Below, Central Insurance explains why every business needs office insurance.
While there’s typically no such thing as one-size-fits-all when it comes to insurance, commercial insurance is designed to offer protection to a wide range of businesses and industries from broad coverage to niche needs. The functions of these companies can run a wide gamut, but one thing they have in common is office exposure. If your business occupies office space, it’s important to understand the value of office insurance and how it ensures you have the right coverage to protect yourself and your employees, customers, and business.
What kind of office insurance do I need?
No two companies are exactly alike, which is why commercial insurance offers a vast range of protection options. The first step is speaking with a knowledgeable agent who can walk you through questions about your business to determine the right office insurance for your situation. These factors may include:
- Whether you own or rent your office space
- The types of services you provide
- The location of your office
- Whether customers visit your premises
- Whether or not you keep cash on the premises
Does office insurance cover my office building?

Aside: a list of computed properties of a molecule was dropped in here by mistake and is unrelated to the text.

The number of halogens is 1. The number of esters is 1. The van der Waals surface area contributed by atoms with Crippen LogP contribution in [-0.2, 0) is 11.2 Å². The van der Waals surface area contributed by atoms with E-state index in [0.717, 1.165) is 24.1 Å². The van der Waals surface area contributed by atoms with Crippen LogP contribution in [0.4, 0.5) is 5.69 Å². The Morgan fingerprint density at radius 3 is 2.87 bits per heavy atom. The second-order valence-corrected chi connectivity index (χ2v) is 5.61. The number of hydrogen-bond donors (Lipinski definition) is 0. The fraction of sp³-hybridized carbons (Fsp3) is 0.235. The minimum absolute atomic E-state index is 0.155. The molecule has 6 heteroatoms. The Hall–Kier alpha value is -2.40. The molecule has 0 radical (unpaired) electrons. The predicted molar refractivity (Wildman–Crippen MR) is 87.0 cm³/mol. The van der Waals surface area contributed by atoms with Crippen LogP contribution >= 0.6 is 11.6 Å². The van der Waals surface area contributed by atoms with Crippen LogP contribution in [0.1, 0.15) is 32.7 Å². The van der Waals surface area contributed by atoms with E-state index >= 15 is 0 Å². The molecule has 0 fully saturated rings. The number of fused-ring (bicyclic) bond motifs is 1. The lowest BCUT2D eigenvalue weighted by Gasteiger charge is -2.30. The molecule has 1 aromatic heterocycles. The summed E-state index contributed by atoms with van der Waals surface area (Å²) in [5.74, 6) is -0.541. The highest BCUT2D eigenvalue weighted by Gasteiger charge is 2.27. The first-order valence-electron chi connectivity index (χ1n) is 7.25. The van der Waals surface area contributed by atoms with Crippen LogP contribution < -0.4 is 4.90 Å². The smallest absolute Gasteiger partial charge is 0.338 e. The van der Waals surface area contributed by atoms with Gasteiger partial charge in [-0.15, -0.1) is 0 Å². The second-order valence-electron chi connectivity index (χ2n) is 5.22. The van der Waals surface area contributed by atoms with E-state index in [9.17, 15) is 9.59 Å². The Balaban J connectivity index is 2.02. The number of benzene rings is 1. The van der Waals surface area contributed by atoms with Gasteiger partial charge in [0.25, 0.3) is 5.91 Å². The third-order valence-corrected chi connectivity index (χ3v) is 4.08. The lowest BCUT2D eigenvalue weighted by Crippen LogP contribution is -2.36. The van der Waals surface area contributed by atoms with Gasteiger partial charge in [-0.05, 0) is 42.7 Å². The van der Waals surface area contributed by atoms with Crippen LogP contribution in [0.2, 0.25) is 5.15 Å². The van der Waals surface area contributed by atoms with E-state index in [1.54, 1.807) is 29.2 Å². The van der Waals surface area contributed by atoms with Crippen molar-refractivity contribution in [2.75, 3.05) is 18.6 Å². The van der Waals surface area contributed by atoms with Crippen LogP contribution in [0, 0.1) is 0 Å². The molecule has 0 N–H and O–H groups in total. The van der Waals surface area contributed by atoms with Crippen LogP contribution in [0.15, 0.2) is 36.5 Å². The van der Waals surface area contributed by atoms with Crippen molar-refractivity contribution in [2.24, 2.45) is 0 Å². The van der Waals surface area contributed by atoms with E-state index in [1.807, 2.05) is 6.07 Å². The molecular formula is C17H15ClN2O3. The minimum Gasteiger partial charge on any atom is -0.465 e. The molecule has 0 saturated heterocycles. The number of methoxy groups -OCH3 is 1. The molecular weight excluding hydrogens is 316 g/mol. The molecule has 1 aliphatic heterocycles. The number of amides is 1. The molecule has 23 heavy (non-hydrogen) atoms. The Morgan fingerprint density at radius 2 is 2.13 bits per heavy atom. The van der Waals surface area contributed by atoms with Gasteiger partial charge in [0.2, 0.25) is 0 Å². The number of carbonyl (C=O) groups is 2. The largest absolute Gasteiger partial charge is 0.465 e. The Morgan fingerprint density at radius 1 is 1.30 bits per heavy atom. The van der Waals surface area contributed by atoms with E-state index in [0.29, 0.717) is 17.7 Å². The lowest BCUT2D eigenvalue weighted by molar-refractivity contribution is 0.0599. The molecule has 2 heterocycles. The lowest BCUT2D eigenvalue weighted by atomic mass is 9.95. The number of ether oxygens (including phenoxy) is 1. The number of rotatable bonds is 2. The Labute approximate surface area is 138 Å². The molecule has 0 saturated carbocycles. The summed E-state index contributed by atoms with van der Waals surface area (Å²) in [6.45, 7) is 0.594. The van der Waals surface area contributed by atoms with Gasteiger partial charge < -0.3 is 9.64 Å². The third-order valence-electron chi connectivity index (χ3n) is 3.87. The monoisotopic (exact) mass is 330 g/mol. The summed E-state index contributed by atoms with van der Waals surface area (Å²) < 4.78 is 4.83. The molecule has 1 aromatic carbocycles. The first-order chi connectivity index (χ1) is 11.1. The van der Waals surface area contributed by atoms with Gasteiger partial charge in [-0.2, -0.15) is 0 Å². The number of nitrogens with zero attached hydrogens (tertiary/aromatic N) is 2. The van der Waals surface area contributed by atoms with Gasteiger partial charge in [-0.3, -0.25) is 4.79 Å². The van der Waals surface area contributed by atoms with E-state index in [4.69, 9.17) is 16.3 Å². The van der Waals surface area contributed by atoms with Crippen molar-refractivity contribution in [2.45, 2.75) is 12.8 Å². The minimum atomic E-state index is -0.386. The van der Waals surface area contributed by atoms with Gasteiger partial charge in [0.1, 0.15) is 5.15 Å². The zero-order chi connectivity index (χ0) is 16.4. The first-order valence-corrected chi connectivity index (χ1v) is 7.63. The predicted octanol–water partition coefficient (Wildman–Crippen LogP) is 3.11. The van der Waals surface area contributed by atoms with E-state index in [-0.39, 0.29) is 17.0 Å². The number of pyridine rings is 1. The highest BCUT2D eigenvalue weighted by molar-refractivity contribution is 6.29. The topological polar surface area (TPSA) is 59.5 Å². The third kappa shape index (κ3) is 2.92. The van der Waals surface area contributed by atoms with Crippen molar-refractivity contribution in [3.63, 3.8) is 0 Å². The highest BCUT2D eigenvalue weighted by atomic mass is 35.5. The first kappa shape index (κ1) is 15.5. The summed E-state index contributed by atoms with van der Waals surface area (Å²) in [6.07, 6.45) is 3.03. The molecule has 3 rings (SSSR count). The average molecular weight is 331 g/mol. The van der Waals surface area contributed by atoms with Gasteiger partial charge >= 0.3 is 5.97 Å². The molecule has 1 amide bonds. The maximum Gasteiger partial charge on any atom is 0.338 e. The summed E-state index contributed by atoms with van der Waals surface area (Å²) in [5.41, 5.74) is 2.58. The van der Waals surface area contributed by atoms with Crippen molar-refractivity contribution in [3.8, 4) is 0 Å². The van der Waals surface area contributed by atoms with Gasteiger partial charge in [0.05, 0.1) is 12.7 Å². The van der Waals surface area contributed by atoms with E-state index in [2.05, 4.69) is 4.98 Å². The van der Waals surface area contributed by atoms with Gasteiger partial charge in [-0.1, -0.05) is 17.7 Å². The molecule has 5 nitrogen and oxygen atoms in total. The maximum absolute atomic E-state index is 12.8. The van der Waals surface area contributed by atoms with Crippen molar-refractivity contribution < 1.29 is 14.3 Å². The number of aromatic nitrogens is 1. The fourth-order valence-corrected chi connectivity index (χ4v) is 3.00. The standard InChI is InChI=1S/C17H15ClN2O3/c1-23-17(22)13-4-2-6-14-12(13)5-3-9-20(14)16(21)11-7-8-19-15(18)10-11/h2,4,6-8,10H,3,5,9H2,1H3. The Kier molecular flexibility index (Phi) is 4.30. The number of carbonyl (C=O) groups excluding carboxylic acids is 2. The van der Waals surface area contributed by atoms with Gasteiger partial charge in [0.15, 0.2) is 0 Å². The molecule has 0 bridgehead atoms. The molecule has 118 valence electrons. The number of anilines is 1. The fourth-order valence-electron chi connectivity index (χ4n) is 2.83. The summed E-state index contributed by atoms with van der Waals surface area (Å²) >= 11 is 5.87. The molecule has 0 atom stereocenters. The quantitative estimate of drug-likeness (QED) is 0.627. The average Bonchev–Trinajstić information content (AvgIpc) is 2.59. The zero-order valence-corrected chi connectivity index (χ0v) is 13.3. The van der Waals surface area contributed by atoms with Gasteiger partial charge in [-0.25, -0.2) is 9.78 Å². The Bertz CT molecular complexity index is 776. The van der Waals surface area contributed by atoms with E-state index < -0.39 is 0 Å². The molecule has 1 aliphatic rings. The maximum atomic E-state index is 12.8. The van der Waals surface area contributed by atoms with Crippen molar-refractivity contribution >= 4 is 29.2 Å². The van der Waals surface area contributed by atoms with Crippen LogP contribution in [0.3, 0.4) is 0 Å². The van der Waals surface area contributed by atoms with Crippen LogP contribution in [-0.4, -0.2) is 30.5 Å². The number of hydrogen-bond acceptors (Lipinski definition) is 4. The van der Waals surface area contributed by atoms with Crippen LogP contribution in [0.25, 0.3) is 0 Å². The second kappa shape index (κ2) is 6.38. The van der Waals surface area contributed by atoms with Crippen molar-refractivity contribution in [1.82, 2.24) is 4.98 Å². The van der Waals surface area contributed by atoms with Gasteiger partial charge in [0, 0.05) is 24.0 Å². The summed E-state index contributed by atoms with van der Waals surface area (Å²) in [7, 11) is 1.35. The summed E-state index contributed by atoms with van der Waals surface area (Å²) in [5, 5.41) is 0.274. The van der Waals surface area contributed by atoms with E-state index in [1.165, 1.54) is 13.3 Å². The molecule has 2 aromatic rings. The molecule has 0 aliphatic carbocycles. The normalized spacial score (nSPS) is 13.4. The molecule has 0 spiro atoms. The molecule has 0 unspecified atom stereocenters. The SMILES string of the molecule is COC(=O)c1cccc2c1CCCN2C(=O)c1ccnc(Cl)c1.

If you need building coverage, it’s important to have your agent confirm the replacement cost valuation of your building to ensure your commercial property coverage is adequate.
Your office insurance shouldn’t be limited to the physical structure. When considering the limit on building contents, be sure to account for office furniture, fixtures, and equipment. In addition to real and personal property, you’ll also want to consider coverage for computer equipment, crime coverages, fine art or any collections on display in your office, accounts receivable coverage, and outdoor property.
Do I need office insurance if I don’t own my office building?
Whether or not you own your building, it’s important to have General Liability coverage for your business. If you own the building, you are liable for customers in your waiting room, and anyone who may use your parking lots, sidewalks, or common areas. If you rent your office space, your lease likely obligates you to carry liability coverage naming your landlord as an additional insured.
Source: Central Insurance